Colleges are widely applying racial preferences to the apparent benefit of no one. “After about a decade, racial preferences are back on the Supreme Court docket,” Gail Heriot of the U. S. Commission on Civil Rights said at a National Association of Scholars (NAS) conference in Manhattan last weekend.
“In 2003, the Supreme Court held that the University of Michigan’s law school could substantially relax its admissions standards in order to admit a ‘critical mass’ of African-American and Hispanic students,” Heriot wrote in an article which appears in National Affairs , a quarterly journal. “Many observers interpreted that decision — Grutter v. Bollinger — as an open-ended embrace of affirmative action.”
Moreover, “Many schools read Grutter as a blanket Affirmative Action green light,” Heriot said at the NAS conference. Nevertheless, the University of Texas, which is currently being sued over its racial preferences policy before the Supreme Court, was “more aggressive than Grutter,” Heriot claimed at the NAS meeting. The UT system applied racial preferences, “not just in the student body but in the classroom,” Heriot averred.
As Heriot, a law professor at the University of San Diego, observed, the University of Texas is not the only state university system to adopt such a blanket policy. Using Freedom of Information Act requests, Althea Nagai of the Center for Equal Opportunity (CEO) conducted a study of the practice at the University of Wisconsin and the University of Michigan.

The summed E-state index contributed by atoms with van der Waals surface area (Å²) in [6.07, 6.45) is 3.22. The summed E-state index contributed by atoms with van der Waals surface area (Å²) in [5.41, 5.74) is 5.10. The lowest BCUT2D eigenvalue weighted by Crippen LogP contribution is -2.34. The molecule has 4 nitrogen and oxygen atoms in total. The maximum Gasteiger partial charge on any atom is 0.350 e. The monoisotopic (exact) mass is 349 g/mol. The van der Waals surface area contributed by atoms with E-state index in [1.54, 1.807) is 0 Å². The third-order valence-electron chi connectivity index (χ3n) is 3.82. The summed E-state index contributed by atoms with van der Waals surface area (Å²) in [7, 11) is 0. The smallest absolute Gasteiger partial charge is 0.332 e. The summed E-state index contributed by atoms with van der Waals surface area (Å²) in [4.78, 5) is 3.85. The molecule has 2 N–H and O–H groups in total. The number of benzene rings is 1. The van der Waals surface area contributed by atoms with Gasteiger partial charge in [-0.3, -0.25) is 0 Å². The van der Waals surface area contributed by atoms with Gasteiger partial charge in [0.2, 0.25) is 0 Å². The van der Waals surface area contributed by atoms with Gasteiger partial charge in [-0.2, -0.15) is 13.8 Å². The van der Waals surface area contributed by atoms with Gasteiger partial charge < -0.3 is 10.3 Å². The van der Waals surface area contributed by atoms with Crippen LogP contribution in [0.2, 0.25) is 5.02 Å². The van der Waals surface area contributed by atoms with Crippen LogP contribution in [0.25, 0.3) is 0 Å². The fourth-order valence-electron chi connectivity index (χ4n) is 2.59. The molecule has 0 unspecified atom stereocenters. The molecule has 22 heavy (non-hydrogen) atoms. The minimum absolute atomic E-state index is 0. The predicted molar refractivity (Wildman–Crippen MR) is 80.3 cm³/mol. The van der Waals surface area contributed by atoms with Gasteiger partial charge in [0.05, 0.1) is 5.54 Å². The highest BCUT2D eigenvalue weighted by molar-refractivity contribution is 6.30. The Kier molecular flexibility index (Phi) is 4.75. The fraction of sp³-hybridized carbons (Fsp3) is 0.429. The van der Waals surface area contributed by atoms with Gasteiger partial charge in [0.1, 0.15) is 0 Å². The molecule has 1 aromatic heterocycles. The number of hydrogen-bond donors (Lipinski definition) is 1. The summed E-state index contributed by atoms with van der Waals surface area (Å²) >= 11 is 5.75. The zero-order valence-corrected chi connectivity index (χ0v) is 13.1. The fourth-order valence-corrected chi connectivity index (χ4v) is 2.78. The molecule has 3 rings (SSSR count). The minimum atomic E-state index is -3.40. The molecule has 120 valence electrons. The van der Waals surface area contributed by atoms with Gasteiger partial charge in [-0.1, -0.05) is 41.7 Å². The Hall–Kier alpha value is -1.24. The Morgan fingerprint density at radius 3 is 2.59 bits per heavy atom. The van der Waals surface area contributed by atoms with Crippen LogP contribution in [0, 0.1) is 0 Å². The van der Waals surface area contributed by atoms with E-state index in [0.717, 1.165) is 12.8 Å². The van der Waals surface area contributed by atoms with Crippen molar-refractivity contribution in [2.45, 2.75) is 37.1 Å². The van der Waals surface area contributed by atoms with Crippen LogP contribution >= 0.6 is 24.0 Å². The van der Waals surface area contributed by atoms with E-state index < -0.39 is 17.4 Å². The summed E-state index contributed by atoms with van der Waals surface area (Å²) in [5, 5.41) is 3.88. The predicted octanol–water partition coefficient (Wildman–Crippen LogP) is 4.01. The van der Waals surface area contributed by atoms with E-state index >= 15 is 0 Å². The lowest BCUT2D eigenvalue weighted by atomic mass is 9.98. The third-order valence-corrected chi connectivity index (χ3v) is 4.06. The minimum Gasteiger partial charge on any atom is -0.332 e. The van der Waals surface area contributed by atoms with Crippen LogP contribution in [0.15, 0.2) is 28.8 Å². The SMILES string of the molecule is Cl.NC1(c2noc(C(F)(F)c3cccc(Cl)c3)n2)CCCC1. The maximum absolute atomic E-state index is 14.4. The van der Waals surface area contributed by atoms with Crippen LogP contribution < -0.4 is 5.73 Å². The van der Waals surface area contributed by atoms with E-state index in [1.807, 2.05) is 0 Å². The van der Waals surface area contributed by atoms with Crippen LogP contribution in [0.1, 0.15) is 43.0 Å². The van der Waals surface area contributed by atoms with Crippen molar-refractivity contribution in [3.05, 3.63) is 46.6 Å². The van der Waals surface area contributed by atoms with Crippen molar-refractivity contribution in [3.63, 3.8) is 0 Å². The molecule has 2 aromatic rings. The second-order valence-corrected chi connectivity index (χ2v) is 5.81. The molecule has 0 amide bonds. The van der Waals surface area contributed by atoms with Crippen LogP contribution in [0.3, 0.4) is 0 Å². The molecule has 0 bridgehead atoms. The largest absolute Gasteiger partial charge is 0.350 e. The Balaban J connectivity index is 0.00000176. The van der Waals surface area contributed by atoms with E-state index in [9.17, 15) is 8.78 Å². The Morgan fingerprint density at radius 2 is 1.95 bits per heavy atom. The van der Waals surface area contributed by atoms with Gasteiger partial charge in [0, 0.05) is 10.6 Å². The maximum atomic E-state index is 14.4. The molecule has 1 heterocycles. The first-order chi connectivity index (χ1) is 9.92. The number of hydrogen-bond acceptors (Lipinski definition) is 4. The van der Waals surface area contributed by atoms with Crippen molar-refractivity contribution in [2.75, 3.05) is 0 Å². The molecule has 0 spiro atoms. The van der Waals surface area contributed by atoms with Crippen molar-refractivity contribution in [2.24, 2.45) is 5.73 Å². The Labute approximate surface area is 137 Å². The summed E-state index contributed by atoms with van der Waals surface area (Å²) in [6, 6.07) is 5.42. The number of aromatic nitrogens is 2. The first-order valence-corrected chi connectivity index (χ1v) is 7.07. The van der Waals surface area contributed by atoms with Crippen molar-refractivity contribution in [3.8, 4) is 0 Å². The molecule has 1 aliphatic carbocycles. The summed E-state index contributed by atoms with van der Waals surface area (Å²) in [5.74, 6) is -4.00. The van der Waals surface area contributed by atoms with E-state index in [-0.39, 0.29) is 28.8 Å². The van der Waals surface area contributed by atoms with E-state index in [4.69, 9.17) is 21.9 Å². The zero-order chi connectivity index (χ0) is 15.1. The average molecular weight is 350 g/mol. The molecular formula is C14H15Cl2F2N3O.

“At both of these institutions, blacks were admitted at a higher rate than whites even though whites score higher,” Nagai said at the NAS meeting at the Harvard Club last Friday. The CEO study found a 200-point gap in SAT scores at the University of Michigan and a 150-point spread at the University of Wisconsin.
Less strikingly, perhaps, there is a “half a point gap in grades as well,” Nagai notes. Nevertheless, at the other end of the system, there are corresponding “gaps in graduation rates and probation levels,” Nagai noted.
It is not surprising that the schools were less than cooperative with the CEO. “Usually it takes a year to sift through admissions data gleaned from Freedom of Information Act requests,” Nagai said. “At the University of Wisconsin it took a ten-year legal battle.”
In California, before Ballot Proposition 209 effectively abolished racial preferences in state university admissions, Asians, no matter their achievements, faced a ceiling in gaining admission to California universities. “At the nine University of California campuses, before 209, the student body was 22 percent Asian,” said Ward Connerly, who served on the California Board of Regents. “After 209, they are 40 percent Asian.”
He added, “I am reminded of something Ronald Reagan said as governor: ‘I don’t care if every seat is filled by Asians if they have earned the right to be there.’”
Malcolm A. Kline is the Executive Director of Accuracy in Academia.
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